ALEC Opposes Australian Implementation of “Tobacco Plain Packaging Bill”
Washington, D.C. (June 14, 2011) – The American Legislative Exchange Council (ALEC) opposes Australia’s passage of the “Tobacco Plain Packaging Bill 2011” and urges Australia to reconsider this ill-advised policy.
“If passed, this law threatens free market principles and amounts to a government seizure of what is often a company’s most valuable asset – its trademark,” said ALEC’s International Relations Task Force Director Karla Jones. “The law is alarming because it is inconsistent with Australia’s obligations in several international agreements to which Australia is a signatory. ALEC fervently hopes that Australia will re-evaluate this misguided policy before it spreads.”
Australia recently closed its comment period regarding the plain packaging proposal. As proposed, the law would require cigarettes to be sold in plain packs by July 2012. The bill mandates dark olive brown boxes devoid of logos or any other design features either on the cigarettes themselves or on the packages. The brand name would be printed in a uniform font style and size, and graphic health warnings would cover 90 percent of the back surface of the box and 75 percent of the front.
This measure, as written, violates intellectual property rights (IPR) provisions in the Paris Convention for the Protection of Industrial Property (Paris Convention), the World Trade Organization (WTO) Agreement on Trade Related Aspects of Intellectual Property (TRIPS Agreement), the WTO Agreement on Technical Barriers to Trade (TBT Agreement) and the US-Australia Free Trade Agreement (AUSFTA).
There is no compelling evidence that the Plain Packaging proposal will achieve its stated objectives: to reduce the initiation of tobacco use and overall tobacco consumption and to remove the package’s ability to mislead and deceive consumers. Because these plain packaged products will be much easier to reproduce, they will be more vulnerable to counterfeiting. Current tobacco packaging is neither misleading nor deceptive – health warnings are on every pack – but the same cannot be said of contraband, plain packaged products, which are completely unregulated.
This draconian approach undercuts the competitive advantage of name brands, resulting in a proliferation of generic label cigarettes. Both counterfeit and generic products tend to be significantly cheaper, and while there is no established correlation between plain packaging and reduction in cigarette use, there is a correlation between low cigarette prices and increased consumption. Data from the U.S. Public Health Service supports the argument that the devaluing of brands due to the introduction of counterfeits and generics into the market drives prices down and consumption up, giving real-world confirmation to economists’ supply and demand model.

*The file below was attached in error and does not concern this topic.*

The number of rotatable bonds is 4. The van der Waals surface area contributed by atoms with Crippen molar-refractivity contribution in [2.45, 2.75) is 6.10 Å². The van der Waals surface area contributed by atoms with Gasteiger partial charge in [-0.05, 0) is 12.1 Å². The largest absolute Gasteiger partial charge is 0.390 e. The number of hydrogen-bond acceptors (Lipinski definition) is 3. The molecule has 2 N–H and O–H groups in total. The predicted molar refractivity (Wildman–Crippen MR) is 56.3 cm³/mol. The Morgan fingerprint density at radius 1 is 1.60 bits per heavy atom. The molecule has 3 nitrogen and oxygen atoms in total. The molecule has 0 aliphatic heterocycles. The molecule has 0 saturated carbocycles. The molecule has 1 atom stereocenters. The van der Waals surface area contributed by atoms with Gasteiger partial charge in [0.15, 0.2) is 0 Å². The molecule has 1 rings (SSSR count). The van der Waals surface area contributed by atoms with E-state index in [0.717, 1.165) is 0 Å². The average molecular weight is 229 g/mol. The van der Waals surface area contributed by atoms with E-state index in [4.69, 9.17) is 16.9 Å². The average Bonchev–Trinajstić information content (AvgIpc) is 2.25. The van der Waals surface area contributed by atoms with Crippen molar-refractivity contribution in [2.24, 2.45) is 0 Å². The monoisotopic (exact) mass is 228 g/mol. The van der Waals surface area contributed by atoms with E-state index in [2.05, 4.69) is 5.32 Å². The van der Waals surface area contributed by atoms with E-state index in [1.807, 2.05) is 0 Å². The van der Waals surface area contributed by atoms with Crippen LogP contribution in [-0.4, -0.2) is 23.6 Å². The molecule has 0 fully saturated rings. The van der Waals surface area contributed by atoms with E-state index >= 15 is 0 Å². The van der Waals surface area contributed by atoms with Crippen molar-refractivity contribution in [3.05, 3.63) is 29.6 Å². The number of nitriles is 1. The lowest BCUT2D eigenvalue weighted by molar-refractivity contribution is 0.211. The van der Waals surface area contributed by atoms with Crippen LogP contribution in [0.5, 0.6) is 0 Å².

Further, studies have shown that increased availability of generic cigarettes drives up cigarette consumption. As would be expected from their price, generic cigarettes appeal most to the poor, elderly and most dependent smokers. This proposal, then, will exploit those who can least afford to smoke and those who suffer most from smoking.
Even organizations in the public health community recognize this legislation will undermine its stated health objectives. With stunning candor, Australia’s Department of Health Minister Nicola Roxon admits that there is little evidence to support the efficacy of the Plain Packaging proposal. Further, Roxon acknowledges that the law might lead to property rights violations and as such contains provisions to compensate companies that successfully challenge the law on the grounds that IPR were violated.
Intellectual property (IP) is the engine driving the innovation economy. IP protections are vital to the functional, global economy and initiatives that counter them should be stopped. Plain packaging sets a bad precedent and is counter to free market principles and consumer freedom.
Plain packaging policies contradict the international system of IPR protections and will result in ramifications that ultimately devitalize the free market system while exacerbating the very challenges it purports to address.
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The American Legislative Exchange Council (ALEC) is the nation’s largest nonpartisan individual membership association of state legislators, with nearly 2,000 state legislators across the nation and more than 100 alumni members in Congress. ALEC’s mission is to promote free markets, individual liberty, and federalism through its model legislation in the states.